Sphingosine kinases (SphK1, SphK2) synthesize sphingosine 1-phosphate (S1P), a bioactive lipid that controls egress of lymphocytes from secondary lymphoid tissues and may influence heart rate and endothelial barrier function. Changes in SphK protein levels by manipulation of their underlying mRNAs or genes implicates the enzyme in a bewildering variety of signaling cascades and disease processes. Such studies point to a need for drug-like SphK inhibitors both to understand S1P biology better and to learn whether interdicting SphK activity influences the course of pathologies in disease models. However, such chemical tools are lacking currently but are essential to inform decisions regarding human SphKs as potential therapeutic targets. We have lead SphK1 and SphK2 inhibitors that are potent and isotype selective. These compounds hit their targets in vivo and rapidly modulate circulating S1P levels, providing an excellent pharmacodynamic biomarker that indexes compound pharmacokinetics. Our platforms are tractable regarding synthetic manipulation and we have developed a powerful algorithm to winnow substandard compounds and thereby efficiently identify the most useful chemical probes. Our veteran team consists a medicinal chemist (Santos) and a pharmacologist (Lynch) who can build on this success rapidly to realize optimized SphK1 and SphK2 inhibitors. Specifically, we will improve, by iterative rounds of synthesis and testing, our inhibitor series to obtain highly potent (KI 10 nM) isotype selective (>100-fold) inhibitors that are sufficiently persistent in animals to permit once daily dosing. The compounds that we generate will afford researchers the opportunity to test rigorously the idea that modulation of S1P levels by inhibition of one (or both) SphK isotypes is a promising therapeutic strategy.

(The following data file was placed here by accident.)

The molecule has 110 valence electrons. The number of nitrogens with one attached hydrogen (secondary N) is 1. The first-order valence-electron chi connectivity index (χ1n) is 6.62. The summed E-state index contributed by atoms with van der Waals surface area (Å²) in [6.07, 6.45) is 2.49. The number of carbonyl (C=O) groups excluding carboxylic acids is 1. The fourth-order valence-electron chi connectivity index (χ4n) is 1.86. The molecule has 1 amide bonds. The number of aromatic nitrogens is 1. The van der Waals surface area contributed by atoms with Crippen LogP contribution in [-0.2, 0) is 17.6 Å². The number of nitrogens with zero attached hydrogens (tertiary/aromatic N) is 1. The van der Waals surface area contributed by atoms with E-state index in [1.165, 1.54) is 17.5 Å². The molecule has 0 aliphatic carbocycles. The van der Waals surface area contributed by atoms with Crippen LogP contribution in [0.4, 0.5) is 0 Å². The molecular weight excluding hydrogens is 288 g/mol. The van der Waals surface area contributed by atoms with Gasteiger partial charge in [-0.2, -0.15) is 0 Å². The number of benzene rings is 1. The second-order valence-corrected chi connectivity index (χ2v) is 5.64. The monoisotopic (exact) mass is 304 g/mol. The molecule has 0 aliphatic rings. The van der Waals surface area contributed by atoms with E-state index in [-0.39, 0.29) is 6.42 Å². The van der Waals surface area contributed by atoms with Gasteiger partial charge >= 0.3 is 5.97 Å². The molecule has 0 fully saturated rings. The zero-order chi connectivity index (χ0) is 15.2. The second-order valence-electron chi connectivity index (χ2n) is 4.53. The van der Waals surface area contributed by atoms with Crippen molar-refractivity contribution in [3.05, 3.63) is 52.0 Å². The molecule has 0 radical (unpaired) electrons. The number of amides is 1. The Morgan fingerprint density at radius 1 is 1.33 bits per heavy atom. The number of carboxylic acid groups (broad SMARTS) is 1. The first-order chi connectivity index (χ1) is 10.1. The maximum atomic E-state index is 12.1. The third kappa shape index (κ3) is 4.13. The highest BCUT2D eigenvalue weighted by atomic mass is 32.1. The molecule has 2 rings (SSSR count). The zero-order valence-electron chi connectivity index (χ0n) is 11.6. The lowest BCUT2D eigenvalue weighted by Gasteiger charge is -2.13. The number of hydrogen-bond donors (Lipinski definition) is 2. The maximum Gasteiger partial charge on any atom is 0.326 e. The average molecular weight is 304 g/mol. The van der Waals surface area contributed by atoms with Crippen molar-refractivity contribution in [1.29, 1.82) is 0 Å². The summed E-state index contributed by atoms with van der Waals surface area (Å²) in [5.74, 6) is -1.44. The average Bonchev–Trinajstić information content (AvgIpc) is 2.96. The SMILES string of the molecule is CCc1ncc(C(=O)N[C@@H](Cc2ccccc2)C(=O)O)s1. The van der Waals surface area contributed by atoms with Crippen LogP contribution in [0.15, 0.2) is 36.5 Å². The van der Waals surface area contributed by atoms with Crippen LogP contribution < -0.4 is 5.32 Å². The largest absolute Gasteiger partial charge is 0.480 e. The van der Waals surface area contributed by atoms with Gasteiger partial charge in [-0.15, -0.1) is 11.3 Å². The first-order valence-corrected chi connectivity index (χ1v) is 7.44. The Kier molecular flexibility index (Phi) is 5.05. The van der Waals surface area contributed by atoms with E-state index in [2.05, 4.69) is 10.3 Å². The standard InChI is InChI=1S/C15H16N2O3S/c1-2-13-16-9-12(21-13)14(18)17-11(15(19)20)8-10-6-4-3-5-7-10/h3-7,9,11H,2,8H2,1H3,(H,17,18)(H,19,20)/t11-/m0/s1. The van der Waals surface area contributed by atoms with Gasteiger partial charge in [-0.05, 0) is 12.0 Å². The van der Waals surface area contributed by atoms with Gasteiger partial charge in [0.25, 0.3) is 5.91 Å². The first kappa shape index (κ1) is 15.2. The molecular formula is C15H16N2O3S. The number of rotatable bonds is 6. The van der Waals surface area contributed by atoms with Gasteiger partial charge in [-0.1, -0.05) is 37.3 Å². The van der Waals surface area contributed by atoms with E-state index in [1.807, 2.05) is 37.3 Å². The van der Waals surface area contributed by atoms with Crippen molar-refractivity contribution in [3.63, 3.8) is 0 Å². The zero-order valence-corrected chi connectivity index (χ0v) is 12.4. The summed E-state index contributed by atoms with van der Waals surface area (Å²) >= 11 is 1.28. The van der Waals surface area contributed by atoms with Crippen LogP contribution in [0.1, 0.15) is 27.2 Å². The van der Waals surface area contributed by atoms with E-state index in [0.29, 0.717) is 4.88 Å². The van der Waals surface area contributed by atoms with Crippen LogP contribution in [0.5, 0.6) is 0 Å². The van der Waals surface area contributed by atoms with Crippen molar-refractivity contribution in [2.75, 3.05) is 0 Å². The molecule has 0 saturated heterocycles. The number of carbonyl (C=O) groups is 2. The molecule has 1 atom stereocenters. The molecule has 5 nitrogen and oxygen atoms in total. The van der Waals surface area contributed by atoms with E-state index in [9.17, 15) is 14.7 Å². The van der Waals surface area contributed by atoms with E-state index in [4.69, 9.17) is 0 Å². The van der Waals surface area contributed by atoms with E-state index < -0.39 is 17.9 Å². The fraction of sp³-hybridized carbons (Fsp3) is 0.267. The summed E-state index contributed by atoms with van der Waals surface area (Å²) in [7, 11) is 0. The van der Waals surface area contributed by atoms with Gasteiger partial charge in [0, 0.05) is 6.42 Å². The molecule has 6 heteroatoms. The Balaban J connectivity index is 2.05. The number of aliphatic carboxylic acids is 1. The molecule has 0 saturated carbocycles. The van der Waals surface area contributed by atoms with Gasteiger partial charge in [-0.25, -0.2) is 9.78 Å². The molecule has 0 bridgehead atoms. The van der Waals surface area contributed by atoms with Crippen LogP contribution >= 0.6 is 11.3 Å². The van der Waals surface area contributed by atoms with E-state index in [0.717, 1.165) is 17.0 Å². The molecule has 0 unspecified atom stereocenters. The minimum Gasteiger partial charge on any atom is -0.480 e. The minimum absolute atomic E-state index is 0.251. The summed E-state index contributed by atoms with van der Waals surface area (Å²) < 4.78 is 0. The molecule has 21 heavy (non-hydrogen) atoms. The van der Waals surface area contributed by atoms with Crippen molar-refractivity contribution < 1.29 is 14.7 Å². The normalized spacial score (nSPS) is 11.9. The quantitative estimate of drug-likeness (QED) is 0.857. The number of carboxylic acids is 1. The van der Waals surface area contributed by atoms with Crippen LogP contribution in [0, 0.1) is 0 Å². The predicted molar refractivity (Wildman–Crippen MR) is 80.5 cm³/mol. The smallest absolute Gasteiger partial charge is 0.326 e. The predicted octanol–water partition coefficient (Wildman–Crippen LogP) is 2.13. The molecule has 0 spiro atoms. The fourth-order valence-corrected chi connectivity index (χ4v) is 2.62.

Sphingosine 1-phosphate (S1P) is a bioactive lipid that is implicated in diseases such as cancer, fibrosis, and Alzheimer's dementia. Blockade of S1P synthesis, by inhibiting sphingosine kinases (SphK1 and SphK2), is hypothesized to lead to chemotherapy for these diseases. We have the lead compounds to test this hypothesis and our preliminary studies demonstrate that circulating S1P levels decrease rapidly upon treatment with our inhibitors. The goal of our project is to make these compounds better and validate this enzyme as a drug target so that pharmaceutical companies will be motivated to pursue drug development programs of SphK inhibitors.